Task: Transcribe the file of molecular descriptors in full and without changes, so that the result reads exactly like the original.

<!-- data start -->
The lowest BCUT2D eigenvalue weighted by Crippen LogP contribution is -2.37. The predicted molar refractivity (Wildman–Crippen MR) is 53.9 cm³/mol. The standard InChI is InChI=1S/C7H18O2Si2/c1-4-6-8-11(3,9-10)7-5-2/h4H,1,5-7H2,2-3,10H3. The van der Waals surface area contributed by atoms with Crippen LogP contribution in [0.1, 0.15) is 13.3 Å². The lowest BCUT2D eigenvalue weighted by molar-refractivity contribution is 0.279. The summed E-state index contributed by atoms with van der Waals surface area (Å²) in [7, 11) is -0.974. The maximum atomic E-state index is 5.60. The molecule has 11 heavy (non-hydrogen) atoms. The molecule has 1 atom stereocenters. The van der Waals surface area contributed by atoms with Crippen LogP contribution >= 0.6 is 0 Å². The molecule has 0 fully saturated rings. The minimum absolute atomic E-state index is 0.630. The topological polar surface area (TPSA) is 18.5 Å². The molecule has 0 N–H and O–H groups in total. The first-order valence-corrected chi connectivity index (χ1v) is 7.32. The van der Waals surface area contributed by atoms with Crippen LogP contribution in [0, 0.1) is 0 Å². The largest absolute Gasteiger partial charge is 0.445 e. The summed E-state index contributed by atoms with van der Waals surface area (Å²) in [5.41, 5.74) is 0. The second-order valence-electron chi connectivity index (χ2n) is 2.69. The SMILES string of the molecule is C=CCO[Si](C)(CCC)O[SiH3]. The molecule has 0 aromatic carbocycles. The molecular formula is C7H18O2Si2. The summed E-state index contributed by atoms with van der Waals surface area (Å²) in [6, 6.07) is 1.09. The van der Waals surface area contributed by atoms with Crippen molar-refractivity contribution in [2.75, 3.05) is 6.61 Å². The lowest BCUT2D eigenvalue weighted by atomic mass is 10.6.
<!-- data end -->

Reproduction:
The lowest BCUT2D eigenvalue weighted by Crippen LogP contribution is -2.37. The predicted molar refractivity (Wildman–Crippen MR) is 53.9 cm³/mol. The standard InChI is InChI=1S/C7H18O2Si2/c1-4-6-8-11(3,9-10)7-5-2/h4H,1,5-7H2,2-3,10H3. The van der Waals surface area contributed by atoms with Crippen LogP contribution in [0.1, 0.15) is 13.3 Å². The lowest BCUT2D eigenvalue weighted by molar-refractivity contribution is 0.279. The summed E-state index contributed by atoms with van der Waals surface area (Å²) in [7, 11) is -0.974. The maximum atomic E-state index is 5.60. The molecule has 11 heavy (non-hydrogen) atoms. The molecule has 1 atom stereocenters. The van der Waals surface area contributed by atoms with Crippen LogP contribution >= 0.6 is 0 Å². The molecule has 0 fully saturated rings. The minimum absolute atomic E-state index is 0.630. The topological polar surface area (TPSA) is 18.5 Å². The molecule has 0 N–H and O–H groups in total. The first-order valence-corrected chi connectivity index (χ1v) is 7.32. The van der Waals surface area contributed by atoms with Crippen LogP contribution in [0, 0.1) is 0 Å². The largest absolute Gasteiger partial charge is 0.445 e. The summed E-state index contributed by atoms with van der Waals surface area (Å²) in [5.41, 5.74) is 0. The second-order valence-electron chi connectivity index (χ2n) is 2.69. The SMILES string of the molecule is C=CCO[Si](C)(CCC)O[SiH3]. The molecule has 0 aromatic carbocycles. The molecular formula is C7H18O2Si2. The summed E-state index contributed by atoms with van der Waals surface area (Å²) in [6, 6.07) is 1.09. The van der Waals surface area contributed by atoms with Crippen molar-refractivity contribution in [2.75, 3.05) is 6.61 Å². The lowest BCUT2D eigenvalue weighted by atomic mass is 10.6.